US air strikes in Somalia kill 37 militants

The aftermath of a suicide bomb in the Somali capital, Mogadishu on October 1, 2018 and claimed by Al-Shabab, 37 of whose members the US military said it killed in its latest air strikes. (AFP)
Updated 20 November 2018

US air strikes in Somalia kill 37 militants

  • The US military said the strikes were conducted in support of the Federal Government of Somalia
  • Last month, the US military said it had killed 60 Shabab fighters in a single air strike

WASHINGTON: US air strikes in Somalia killed an estimated 37 fighters from the militant group Al-Shabab, the US military said Tuesday.
The two air strikes were carried out Monday near Debatscile, the military’s Africa command said in a statement, adding that the “air strikes did not injure or kill any civilians.”
It said the first “precision strike” killed 27 militants in a “planned and deliberate action.” The second strike killed another 10 fighters.
The US military said the strikes were “conducted in support of the Federal Government of Somalia as it continues to degrade Al-Shabab.”
Last month, the US military said it had killed 60 Shabab fighters in a single air strike, the largest since an air raid on one of the group’s training camps that killed around 100 fighters in November 2017.
Air assaults and missile strikes have increased in recent months against Shabab, an Al-Qaeda affiliate fighting to overthrow the internationally backed Somali government in Mogadishu, which has the support of an African Union force.


UK relatives of Daesh ‘Beatles’ victims relieved as trial nears

Updated 23 September 2020

UK relatives of Daesh ‘Beatles’ victims relieved as trial nears

  • The evidence regarding El Shafee Elsheikh and Alexanda Kotey was transferred to Washington immediately after Tuesday’s court ruling
  • The pair, who have been stripped of UK citizenship, are in the custody of US forces in Iraq

LONDON: Relatives of two Britons killed by a Daesh cell on Wednesday welcomed a breakthrough that advances the US trial of two Londoners accused of their brutal deaths.
The families of Alan Henning and David Haines said a ruling by the London High Court permitting the UK government to share evidence with US authorities about the suspects was a “huge result for us.”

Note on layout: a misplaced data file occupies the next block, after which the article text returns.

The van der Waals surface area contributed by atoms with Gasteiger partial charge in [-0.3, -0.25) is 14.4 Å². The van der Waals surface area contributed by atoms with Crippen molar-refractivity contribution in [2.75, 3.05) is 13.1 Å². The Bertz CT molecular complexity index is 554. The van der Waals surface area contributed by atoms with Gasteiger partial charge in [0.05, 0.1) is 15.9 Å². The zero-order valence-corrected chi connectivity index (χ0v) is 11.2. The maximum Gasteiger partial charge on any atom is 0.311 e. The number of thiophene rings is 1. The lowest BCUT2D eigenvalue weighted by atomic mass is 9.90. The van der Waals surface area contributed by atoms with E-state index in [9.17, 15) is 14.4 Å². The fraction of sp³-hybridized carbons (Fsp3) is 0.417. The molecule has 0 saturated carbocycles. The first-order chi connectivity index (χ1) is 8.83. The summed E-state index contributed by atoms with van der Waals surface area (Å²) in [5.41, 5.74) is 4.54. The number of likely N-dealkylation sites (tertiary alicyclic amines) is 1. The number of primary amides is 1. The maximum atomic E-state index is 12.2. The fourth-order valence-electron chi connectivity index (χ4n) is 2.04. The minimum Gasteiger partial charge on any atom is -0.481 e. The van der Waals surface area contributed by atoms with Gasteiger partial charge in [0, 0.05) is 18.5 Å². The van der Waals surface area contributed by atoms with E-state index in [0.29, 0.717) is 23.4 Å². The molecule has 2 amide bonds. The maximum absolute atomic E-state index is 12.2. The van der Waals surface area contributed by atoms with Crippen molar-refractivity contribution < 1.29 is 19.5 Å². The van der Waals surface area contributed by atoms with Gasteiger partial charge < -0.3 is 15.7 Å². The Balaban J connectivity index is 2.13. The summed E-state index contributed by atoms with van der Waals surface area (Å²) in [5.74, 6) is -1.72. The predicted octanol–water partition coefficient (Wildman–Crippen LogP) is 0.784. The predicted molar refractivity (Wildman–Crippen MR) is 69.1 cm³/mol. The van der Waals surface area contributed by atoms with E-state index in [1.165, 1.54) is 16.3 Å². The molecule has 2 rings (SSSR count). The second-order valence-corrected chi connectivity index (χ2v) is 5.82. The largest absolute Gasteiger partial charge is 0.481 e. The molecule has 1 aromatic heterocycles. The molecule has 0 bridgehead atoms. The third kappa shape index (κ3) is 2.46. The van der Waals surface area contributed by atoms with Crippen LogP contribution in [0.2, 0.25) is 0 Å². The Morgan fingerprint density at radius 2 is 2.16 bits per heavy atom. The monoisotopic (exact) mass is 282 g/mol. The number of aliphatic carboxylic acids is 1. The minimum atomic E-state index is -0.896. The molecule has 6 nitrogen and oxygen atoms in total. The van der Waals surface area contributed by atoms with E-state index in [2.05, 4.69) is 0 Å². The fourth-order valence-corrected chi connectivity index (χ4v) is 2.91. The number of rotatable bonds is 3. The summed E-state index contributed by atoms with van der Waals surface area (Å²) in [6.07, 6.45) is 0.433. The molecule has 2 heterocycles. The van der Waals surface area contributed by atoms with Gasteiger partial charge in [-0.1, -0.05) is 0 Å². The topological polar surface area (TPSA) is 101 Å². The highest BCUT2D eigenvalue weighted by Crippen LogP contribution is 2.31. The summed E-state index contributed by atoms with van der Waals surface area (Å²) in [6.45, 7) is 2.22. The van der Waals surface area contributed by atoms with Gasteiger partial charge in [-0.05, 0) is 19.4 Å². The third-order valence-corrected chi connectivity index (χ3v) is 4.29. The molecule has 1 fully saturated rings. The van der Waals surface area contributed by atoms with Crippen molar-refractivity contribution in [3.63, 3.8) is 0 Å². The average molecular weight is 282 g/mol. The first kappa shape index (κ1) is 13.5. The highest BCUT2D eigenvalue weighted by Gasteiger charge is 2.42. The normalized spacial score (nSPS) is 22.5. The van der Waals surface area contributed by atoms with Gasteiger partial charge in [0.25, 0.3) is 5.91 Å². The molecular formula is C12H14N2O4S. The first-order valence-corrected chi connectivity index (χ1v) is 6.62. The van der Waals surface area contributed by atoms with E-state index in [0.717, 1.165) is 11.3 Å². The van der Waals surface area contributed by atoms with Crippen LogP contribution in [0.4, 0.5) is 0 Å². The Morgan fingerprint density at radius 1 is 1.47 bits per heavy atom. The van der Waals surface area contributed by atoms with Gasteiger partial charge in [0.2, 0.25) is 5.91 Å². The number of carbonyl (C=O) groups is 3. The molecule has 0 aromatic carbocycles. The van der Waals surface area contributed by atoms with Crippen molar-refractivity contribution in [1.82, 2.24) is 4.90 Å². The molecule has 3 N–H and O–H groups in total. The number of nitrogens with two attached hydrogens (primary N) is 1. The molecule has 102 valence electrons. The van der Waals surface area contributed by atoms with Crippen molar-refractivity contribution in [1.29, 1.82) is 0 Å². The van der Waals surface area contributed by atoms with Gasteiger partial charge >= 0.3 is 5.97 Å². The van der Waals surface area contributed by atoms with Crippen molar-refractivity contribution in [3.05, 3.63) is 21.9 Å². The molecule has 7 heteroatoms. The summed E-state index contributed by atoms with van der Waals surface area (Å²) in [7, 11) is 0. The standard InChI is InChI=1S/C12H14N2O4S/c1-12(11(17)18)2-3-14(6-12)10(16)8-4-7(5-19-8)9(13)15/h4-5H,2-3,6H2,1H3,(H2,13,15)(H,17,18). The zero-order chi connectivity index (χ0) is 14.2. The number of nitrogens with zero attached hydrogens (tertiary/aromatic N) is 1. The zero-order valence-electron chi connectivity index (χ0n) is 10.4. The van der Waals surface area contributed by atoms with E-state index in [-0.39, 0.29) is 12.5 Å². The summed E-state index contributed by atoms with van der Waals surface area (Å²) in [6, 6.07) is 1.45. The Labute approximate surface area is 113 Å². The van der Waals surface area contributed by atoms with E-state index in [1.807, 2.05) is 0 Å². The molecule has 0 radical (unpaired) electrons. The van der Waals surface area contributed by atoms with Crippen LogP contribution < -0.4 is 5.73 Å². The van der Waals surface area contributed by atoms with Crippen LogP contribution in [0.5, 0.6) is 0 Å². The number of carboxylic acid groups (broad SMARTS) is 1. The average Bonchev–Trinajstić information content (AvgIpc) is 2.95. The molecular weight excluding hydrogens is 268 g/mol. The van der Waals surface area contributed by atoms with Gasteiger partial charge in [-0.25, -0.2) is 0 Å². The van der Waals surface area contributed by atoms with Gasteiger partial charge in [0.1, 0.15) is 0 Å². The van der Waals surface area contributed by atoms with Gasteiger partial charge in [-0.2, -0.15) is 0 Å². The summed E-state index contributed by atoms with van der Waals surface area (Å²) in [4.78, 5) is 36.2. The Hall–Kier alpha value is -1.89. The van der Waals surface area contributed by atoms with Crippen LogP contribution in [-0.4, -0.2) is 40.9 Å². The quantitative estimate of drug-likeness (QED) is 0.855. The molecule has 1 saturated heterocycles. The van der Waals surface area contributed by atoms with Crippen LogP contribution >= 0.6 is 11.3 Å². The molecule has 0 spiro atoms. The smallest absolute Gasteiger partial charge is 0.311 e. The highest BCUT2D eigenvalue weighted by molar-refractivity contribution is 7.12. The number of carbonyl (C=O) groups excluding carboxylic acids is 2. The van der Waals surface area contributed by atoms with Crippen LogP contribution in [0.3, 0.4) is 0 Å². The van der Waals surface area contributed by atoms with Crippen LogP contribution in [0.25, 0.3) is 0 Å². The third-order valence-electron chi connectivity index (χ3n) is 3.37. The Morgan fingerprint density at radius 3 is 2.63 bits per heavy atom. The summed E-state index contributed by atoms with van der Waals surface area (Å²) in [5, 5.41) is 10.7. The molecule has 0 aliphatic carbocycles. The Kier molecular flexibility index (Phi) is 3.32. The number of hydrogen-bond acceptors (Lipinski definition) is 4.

“We have only ever wanted to see these two men being held accountable and brought to justice through a fair trial for their alleged actions,” they said in a statement released by the charity Hostage International.
The evidence regarding El Shafee Elsheikh and Alexanda Kotey was transferred to Washington immediately after Tuesday’s court ruling.
The pair, who have been stripped of UK citizenship, are in the custody of US forces in Iraq.
Kotey and Elsheikh’s four-member cell was dubbed “the Beatles” by their captives due to their English accents. They are accused of torturing and killing victims, including by beheading, and Daesh released videos of the deaths for propaganda purposes.
A two-year legal impasse concerning the suspects was broken last month when Attorney General Bill Barr said they would be spared execution if convicted after trial in the United States.
The United States wants to try them for the murder of American journalists James Foley and Steven Sotloff, and aid worker Peter Kassig, during 2014-2015.
Taxi driver Henning and former aircraft engineer Haines, who had both gone to Syria to do aid work, were beheaded in 2014.
Another of the cell’s alleged victims was British photojournalist John Cantlie, who was kidnapped in Syria in 2012 and remains missing.
Cantlie’s sister Jessica Pocock told of the relatives’ intense frustration at the long legal wait.
“At times we felt absolutely desperate as to whether the legal system was ever going to be able to bring these two to justice — wherever they may be,” she told BBC radio.
“That was always terribly important to us to have a proper, fair trial. The families need nothing less than a fair trial,” she said.
The US Department of Justice welcomed the court ruling and expressed gratitude to Britain for transferring the evidence, although a trial date has yet to be set.